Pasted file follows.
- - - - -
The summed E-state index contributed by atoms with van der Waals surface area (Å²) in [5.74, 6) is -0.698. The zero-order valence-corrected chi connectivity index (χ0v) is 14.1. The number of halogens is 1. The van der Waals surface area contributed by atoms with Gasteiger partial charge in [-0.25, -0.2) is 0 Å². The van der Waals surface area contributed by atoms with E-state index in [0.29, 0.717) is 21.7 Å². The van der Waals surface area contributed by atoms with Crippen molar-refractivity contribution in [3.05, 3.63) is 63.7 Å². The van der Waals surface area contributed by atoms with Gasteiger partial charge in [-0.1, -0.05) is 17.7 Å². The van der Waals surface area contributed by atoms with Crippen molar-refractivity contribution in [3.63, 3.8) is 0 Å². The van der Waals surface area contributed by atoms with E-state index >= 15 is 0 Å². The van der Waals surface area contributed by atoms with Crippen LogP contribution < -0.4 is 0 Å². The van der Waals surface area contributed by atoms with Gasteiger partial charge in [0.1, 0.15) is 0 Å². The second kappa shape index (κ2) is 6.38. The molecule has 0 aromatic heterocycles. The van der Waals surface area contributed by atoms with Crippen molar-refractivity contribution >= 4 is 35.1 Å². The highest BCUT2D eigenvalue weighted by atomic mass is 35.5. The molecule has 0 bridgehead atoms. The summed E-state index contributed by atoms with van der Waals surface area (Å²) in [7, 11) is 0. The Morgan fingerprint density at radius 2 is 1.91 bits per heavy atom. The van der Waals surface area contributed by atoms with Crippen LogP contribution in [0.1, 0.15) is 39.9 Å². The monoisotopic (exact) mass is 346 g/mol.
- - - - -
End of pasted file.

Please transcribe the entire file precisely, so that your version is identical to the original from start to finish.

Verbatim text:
The summed E-state index contributed by atoms with van der Waals surface area (Å²) in [5.74, 6) is -0.698. The zero-order valence-corrected chi connectivity index (χ0v) is 14.1. The number of halogens is 1. The van der Waals surface area contributed by atoms with Gasteiger partial charge in [-0.25, -0.2) is 0 Å². The van der Waals surface area contributed by atoms with E-state index in [0.29, 0.717) is 21.7 Å². The van der Waals surface area contributed by atoms with Crippen molar-refractivity contribution in [3.05, 3.63) is 63.7 Å². The van der Waals surface area contributed by atoms with Gasteiger partial charge in [-0.1, -0.05) is 17.7 Å². The van der Waals surface area contributed by atoms with Crippen molar-refractivity contribution in [3.63, 3.8) is 0 Å². The van der Waals surface area contributed by atoms with E-state index >= 15 is 0 Å². The van der Waals surface area contributed by atoms with Crippen LogP contribution < -0.4 is 0 Å². The van der Waals surface area contributed by atoms with Gasteiger partial charge in [0.1, 0.15) is 0 Å². The second kappa shape index (κ2) is 6.38. The molecule has 0 aromatic heterocycles. The van der Waals surface area contributed by atoms with Crippen molar-refractivity contribution >= 4 is 35.1 Å². The highest BCUT2D eigenvalue weighted by atomic mass is 35.5. The molecule has 0 bridgehead atoms. The summed E-state index contributed by atoms with van der Waals surface area (Å²) in [7, 11) is 0. The Morgan fingerprint density at radius 2 is 1.91 bits per heavy atom. The van der Waals surface area contributed by atoms with Crippen LogP contribution in [0.1, 0.15) is 39.9 Å². The monoisotopic (exact) mass is 346 g/mol.